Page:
“Tulsi Gabbard is not afraid of you, America!” outspoken conspiracy theorist Niko House loudly exclaims to a neatly packed theatre in Downtown Manchester while introducing the Hawaiian Congresswoman and presidential hopeful. The crowd did not wear any outward sign of support for Tulsi Gabbard, although the occasional glimmer of a bright red “Make America Great Again” hat spotted the gathering. Despite Gabbard’s campaign feverishly sending out emails to her supporters pleading for donations to raise over $100,000 in 24 hours to keep her campaign afloat, House confidently tells the crowd Gabbard’s “party is just getting started.”
Gabbard, an Army National Guard veteran, spends a few minutes illustrating her anti-war and isolationist policies to the crowd, promising not to get involved in another nation’s conflicts. However, Gabbard dedicates most of her time at the historic Rex Theatre explaining that the country needs to be sharing ideas and perspectives and that she is the only candidate that can attract people from varying ideologies. Many candidates claim they can bridge divides across the aisles, but Gabbard makes it a point to prove it to the room.
She asks the crowd to raise their hand if they are a Democrat, then Republican, then Libertarian or independent. A few shy Democrats raise their hands followed by a few more vocal Republicans, and then the crowd erupts as 90% of the hands in the room sprout into the air declaring they are independents or Libertarians.
While attracting people from all political parties, Tulsi Gabbard also appeals to people many Democrats may see as undesirable. She has received endorsements and compliments from several white nationalist and alt-right figures such as Steve Bannon, Richard Spencer, and Mike Cernovich, as well as from evangelists like Franklin Graham.
One Gabbard supporter at her rally on Monday night sees these connections as positive, saying “Tulsi appeals to everyone, there is nothing wrong with that.” However, these ties have led to Gabbard receiving plenty of negative feedback in the press, leading potential voters away from her campaign and her diehard supporters fighting to maintain her innocence.
This past October, former presidential candidate Hillary Clinton slyly alleged Russia is supporting Tulsi Gabbard financially and through pro-Gabbard bots online, as well as claiming she is being groomed by the Republican party to run as a spoiler third party candidate. This attack by the former secretary of state ignited Gabbard to wage a war against the media and Democratic National Committee, claiming she is being smeared in the press and that the DNC is rigging the election.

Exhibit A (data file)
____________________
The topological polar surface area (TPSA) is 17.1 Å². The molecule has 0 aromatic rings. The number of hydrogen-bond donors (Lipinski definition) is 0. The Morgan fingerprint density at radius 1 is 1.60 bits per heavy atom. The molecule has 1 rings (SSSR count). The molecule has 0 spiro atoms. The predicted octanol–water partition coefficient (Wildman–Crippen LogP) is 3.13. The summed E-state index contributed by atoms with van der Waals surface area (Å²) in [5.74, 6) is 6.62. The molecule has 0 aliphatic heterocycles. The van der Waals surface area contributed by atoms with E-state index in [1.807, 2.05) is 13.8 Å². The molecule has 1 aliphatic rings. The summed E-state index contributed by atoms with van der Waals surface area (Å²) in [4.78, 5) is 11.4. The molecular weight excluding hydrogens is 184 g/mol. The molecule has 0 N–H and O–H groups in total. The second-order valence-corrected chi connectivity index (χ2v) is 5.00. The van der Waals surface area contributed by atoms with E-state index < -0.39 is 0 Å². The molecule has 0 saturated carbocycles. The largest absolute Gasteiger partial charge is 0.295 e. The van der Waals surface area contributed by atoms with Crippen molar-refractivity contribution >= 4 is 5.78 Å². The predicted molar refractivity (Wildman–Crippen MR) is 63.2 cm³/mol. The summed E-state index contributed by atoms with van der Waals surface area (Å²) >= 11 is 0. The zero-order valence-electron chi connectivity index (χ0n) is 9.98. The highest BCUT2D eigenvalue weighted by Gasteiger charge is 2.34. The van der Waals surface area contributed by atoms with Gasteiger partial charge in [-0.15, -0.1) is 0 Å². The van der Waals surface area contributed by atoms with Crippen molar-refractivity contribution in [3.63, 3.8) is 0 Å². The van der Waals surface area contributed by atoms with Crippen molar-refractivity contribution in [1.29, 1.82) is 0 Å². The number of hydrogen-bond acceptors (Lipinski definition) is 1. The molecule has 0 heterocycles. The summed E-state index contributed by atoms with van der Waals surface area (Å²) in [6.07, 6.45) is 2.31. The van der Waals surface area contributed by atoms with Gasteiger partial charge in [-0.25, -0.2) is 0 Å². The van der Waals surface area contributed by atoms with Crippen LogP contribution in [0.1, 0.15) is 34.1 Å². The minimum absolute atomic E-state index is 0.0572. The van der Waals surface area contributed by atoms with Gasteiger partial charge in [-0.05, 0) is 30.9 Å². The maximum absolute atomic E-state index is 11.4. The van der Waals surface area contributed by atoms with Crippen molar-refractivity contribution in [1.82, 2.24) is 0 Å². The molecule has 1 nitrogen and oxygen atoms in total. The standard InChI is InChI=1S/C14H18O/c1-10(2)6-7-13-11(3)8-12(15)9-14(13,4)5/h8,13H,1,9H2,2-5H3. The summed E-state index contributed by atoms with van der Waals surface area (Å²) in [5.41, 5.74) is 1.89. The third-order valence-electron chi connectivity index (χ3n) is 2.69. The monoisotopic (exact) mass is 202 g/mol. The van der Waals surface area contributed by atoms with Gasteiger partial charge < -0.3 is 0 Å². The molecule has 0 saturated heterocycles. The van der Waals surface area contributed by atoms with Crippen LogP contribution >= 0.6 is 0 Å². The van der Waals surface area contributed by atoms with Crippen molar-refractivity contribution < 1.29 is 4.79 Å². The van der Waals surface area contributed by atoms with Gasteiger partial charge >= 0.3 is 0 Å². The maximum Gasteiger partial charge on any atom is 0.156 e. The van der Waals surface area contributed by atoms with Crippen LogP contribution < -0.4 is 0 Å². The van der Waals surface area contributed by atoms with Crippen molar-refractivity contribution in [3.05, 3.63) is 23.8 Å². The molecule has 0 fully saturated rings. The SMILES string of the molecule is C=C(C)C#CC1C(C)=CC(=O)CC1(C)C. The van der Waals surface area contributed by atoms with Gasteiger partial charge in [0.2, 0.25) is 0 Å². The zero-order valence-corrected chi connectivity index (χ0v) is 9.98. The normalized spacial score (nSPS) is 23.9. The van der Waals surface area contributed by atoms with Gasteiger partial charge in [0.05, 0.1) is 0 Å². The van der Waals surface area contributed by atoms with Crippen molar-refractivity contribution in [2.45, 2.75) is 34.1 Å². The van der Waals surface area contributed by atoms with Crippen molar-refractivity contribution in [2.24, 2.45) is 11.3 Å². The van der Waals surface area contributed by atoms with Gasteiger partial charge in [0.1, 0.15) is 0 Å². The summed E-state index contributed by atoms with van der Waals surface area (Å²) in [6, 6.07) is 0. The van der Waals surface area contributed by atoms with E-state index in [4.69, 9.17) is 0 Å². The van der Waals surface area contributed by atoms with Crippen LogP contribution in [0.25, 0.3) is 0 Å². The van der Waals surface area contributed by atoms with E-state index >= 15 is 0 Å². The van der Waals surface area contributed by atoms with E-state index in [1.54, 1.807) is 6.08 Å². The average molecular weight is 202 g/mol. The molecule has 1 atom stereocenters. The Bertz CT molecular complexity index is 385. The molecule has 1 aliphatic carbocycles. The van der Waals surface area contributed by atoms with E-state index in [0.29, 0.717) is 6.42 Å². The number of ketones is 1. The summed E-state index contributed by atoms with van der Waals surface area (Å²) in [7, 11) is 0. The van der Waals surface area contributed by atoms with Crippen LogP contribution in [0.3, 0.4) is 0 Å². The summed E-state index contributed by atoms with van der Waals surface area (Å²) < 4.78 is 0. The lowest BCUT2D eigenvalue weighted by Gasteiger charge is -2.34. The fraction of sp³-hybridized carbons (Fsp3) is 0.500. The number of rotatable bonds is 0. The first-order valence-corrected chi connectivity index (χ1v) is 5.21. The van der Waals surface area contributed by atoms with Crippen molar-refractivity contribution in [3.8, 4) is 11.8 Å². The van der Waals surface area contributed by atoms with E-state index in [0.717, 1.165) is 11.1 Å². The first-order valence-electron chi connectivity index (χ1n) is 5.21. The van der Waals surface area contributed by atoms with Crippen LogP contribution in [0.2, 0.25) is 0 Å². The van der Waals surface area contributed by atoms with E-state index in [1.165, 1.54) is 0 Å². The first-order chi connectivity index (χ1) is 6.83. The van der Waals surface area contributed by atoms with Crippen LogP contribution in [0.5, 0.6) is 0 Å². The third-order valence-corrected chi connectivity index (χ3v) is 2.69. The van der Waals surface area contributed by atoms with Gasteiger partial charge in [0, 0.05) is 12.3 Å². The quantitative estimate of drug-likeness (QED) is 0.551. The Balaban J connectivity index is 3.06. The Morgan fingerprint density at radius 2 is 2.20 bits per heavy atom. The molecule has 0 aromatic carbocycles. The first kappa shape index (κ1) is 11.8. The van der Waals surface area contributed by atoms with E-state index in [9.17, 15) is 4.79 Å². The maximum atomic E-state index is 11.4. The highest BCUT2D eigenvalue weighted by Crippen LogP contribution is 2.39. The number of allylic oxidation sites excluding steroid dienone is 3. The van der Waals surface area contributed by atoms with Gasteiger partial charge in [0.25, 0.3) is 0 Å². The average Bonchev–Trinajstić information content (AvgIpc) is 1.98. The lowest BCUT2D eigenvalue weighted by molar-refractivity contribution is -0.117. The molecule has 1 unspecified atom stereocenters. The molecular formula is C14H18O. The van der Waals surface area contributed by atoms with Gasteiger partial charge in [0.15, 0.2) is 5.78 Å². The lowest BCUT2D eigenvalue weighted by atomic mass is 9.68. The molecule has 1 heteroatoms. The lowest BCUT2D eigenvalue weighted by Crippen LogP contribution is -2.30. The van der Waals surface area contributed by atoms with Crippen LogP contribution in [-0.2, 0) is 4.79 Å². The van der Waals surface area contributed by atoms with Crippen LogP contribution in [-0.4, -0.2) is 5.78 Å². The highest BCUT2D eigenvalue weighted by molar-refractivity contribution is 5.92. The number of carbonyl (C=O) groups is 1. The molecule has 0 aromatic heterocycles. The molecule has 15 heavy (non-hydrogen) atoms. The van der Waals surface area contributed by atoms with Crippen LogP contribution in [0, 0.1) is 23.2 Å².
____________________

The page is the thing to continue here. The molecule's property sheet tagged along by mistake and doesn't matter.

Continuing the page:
Gabbard’s current battles include a lawsuit against Hillary Clinton for defamation and a separate case against Google for infringing on her free speech by allegedly suppressing her advertisements after the first Democratic debate. These accusations and court filings may be unpopular with Democratic voters but have fueled Gabbard’s support among alt-right figures, Trump enthusiasts, and those who feel exiled from the Democratic party.
Gabbard’s supporters in New Hampshire are fervent in their love and commitment to the campaign, and greatly sympathize with her regarding her claims of unfair treatment by the Democratic establishment and the media.
“Tulsi is a good person, she never lies….and the thought that some people think she would ever run as a third-party candidate for Russia or whatever is ridiculous to me.” one choked up volunteer exclaimed while selling pins for Gabbard at the New Hampshire Democratic dinner.
Gabbard’s supporters also greatly admire her for taking on the establishment. “She can’t be controlled by the party…she’s a soldier, she believes in service and doing what’s good for the people and for the country over personal gain…and to some extent that isn’t what [the Democratic Party] stands for.” Prince Agarwal, a voter from New York, stated after being asked why he thinks Gabbard receives unfair treatment by the media and her party.
Some supporters of Gabbard believe that she is being suppressed by the media and attacked by the DNC through more nuanced plotting. One elderly New Hampshire voter who wished to remain anonymous believed Hillary Clinton and the Democratic establishment are “going after Tulsi because she is challenging the military-industrial complex, and they are making money off the wars she is trying to stop.”
Another anonymous Gabbard supporter echoed this sentiment separately, stating “one of the biggest reasons she is anti-establishment is because she is anti-war, and the establishment is war, and they get a lot of money from the war industry [and] the military-industrial complex, and that threatens literally trillions of dollars of profits and the revolving door between industry and government. She threatens that system.”
It is unclear whether the theories that Hillary Clinton, the DNC, the military, and the media are cohorts in taking down Gabbard’s campaign hold little or any truth. These claims may be truths bubbling on the surface waiting to be exposed by a whistleblower or could just be conspiracy theories destined to stay mummified in the threads of Reddit. Either way, they are real to Gabbard’s supporters, continuing the cycle of frustration and hatred towards the political process and the media.
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